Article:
HIke on the former LX Ranch along the Mesquite Trail. The ranch was established by W. H. Bates and D. T. Beal's, Colorado merchants and ranchers. "Crowded conditions" in Colorado resulted in moving herds to the Panhandle of Texas in 1877. LX cattle were being driven to Dodge City for shipment to market or to ranges in Montana and Wyoming as the buffalo were being exterminated. This short trail is located near Alibates Visitor Center. View a variety of wildflowers in the spring and summer along the trail.
The barbed wire fence along the trail was a new and modern invention in 1874. Barbed wire was the first wire technology capable of restraining cattle. These bristling wire fences began to partition the wide open spaces of the Texas Plains during this era. Wire fences were cheaper to build than their alternatives.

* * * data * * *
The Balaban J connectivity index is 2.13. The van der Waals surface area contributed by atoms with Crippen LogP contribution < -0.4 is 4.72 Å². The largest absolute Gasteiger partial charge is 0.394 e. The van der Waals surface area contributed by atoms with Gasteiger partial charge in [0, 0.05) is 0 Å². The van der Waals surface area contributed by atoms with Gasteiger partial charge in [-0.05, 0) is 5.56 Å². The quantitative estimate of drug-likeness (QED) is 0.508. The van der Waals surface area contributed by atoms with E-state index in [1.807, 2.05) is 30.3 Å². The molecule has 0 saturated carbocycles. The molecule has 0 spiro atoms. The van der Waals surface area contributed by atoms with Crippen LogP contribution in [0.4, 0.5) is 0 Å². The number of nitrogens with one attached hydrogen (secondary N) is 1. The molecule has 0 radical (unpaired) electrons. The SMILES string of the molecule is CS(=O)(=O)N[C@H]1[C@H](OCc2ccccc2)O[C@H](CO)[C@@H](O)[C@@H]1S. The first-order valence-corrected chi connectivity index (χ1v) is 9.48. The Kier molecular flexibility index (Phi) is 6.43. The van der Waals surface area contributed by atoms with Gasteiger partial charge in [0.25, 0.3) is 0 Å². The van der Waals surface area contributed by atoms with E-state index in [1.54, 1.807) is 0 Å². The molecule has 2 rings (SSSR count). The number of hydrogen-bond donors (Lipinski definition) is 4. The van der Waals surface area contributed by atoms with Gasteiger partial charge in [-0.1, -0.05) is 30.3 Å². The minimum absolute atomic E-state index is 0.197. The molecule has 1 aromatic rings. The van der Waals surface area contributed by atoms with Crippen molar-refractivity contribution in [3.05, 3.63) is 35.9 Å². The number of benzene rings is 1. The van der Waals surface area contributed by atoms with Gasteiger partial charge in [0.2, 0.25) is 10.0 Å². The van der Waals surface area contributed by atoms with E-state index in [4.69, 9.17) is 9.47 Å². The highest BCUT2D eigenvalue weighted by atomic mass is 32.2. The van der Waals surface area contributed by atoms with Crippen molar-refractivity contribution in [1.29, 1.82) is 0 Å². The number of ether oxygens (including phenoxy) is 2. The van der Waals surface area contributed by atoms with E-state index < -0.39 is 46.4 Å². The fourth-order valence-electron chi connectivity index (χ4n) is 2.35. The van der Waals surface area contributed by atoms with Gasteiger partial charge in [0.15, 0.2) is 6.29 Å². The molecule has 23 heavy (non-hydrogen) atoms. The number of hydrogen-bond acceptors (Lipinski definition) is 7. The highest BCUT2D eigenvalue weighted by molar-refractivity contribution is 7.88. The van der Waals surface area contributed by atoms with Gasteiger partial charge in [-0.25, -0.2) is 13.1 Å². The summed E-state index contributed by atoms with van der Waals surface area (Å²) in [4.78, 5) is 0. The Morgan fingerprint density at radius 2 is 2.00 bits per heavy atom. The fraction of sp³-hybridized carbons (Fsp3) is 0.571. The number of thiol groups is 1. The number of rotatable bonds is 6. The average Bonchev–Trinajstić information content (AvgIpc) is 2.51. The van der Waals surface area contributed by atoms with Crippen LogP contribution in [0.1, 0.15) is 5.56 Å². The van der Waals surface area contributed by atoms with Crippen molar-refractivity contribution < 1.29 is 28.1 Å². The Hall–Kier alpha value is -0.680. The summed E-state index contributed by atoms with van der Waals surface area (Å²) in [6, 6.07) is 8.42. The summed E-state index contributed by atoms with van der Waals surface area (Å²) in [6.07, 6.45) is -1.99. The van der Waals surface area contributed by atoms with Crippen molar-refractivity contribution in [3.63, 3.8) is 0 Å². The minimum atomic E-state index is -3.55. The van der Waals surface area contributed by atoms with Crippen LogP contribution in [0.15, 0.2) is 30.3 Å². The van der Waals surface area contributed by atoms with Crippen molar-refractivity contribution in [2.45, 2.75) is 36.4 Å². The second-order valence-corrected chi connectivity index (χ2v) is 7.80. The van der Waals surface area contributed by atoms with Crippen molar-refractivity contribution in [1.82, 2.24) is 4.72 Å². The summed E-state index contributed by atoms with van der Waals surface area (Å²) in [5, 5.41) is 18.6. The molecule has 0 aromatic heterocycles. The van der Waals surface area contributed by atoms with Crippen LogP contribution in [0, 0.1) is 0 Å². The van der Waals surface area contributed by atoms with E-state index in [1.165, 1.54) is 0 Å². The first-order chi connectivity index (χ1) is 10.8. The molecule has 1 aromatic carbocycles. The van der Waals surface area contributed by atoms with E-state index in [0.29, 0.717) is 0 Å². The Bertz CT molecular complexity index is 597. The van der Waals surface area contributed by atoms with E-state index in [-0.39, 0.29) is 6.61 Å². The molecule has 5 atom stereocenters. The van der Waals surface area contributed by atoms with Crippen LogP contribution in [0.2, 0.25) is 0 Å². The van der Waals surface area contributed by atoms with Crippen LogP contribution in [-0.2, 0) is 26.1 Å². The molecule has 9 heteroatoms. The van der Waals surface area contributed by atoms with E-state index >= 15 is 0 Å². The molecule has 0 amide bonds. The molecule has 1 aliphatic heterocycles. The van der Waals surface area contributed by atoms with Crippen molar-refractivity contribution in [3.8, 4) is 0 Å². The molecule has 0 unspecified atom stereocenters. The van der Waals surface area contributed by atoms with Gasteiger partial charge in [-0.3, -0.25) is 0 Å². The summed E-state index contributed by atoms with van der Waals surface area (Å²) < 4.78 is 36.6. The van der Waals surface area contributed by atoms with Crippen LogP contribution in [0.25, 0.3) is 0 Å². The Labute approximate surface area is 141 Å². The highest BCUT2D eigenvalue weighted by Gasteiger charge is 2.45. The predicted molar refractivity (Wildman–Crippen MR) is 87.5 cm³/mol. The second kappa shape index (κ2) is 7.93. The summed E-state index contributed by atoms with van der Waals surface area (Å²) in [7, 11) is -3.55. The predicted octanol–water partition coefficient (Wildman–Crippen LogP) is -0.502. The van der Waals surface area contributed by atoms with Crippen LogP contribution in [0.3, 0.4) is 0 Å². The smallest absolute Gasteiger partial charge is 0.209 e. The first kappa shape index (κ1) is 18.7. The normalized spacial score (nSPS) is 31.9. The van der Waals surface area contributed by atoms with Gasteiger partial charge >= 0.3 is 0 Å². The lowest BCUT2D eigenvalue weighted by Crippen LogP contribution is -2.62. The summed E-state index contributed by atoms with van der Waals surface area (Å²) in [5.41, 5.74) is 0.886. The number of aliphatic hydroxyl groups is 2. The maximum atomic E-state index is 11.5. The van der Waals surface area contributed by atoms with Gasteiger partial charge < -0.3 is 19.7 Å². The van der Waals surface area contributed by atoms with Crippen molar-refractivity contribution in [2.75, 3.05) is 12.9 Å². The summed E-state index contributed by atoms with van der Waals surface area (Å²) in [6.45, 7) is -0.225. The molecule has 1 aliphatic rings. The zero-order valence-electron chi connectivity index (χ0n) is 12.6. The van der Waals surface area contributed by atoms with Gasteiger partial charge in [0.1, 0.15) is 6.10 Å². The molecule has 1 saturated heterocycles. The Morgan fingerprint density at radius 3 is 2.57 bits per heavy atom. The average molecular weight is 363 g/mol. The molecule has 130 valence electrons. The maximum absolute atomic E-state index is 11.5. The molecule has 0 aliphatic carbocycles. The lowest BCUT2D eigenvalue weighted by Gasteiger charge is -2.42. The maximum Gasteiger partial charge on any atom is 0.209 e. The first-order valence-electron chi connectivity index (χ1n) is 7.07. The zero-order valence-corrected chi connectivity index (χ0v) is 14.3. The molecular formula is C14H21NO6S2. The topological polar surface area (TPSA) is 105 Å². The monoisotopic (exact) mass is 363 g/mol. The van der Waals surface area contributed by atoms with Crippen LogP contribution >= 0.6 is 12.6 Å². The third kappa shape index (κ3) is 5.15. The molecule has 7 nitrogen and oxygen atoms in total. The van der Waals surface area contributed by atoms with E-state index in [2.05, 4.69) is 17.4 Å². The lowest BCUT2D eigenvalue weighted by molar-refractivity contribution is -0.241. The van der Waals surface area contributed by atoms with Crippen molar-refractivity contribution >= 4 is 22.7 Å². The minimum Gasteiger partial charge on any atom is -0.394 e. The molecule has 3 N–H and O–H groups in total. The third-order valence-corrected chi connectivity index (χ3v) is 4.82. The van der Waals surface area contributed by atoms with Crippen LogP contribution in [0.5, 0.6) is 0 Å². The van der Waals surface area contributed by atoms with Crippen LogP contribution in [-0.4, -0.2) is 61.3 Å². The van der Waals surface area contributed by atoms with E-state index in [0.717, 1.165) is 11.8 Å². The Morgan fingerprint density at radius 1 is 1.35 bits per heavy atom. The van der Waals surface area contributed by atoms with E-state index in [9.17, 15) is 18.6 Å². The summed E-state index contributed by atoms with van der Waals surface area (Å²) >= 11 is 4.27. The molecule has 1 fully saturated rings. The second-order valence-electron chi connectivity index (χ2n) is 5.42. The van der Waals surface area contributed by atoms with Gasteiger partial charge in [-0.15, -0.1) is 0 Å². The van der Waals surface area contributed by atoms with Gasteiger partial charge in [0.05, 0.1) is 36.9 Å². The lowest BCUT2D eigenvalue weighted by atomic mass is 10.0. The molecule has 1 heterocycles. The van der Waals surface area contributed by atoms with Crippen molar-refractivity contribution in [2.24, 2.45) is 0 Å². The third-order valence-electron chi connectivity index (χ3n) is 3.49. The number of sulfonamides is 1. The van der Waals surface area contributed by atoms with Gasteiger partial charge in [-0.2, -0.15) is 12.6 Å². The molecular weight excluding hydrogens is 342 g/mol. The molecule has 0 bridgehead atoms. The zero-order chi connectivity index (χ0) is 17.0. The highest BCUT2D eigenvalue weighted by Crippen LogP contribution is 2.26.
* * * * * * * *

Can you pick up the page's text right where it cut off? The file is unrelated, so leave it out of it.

The LX ranch extended from present cities of Dumas to Amarillo, and was 20 miles wide--1,000 square miles of open range. HIke this trail and look for signs of where cowboys may have built a dugout. Weather was extreme during the early 1900s with very inclement weather.
The LX ranch was sold in 1884 to the American Pastoral Company, Ltd., London. Ownership included 210,597 acres of land, 45,000 cattle and 1,000 horses. Famous LX cowboys included Allie Bates and John Ray, whose names are on geological maps, and Charles Siringo, author of Western Americana and cattle rustler detective.
Potter County was organized on Aug. 30, 1887 by 53 qualified electors. By unanimous vote of the 38 LX cowboys, Amarillo was elected the county seat. In 1906 the Pastoral Company began liquidating. Alibates Quarries National Monument was named after Allie Bates, an LX cowboy.
Last updated: June 11, 2020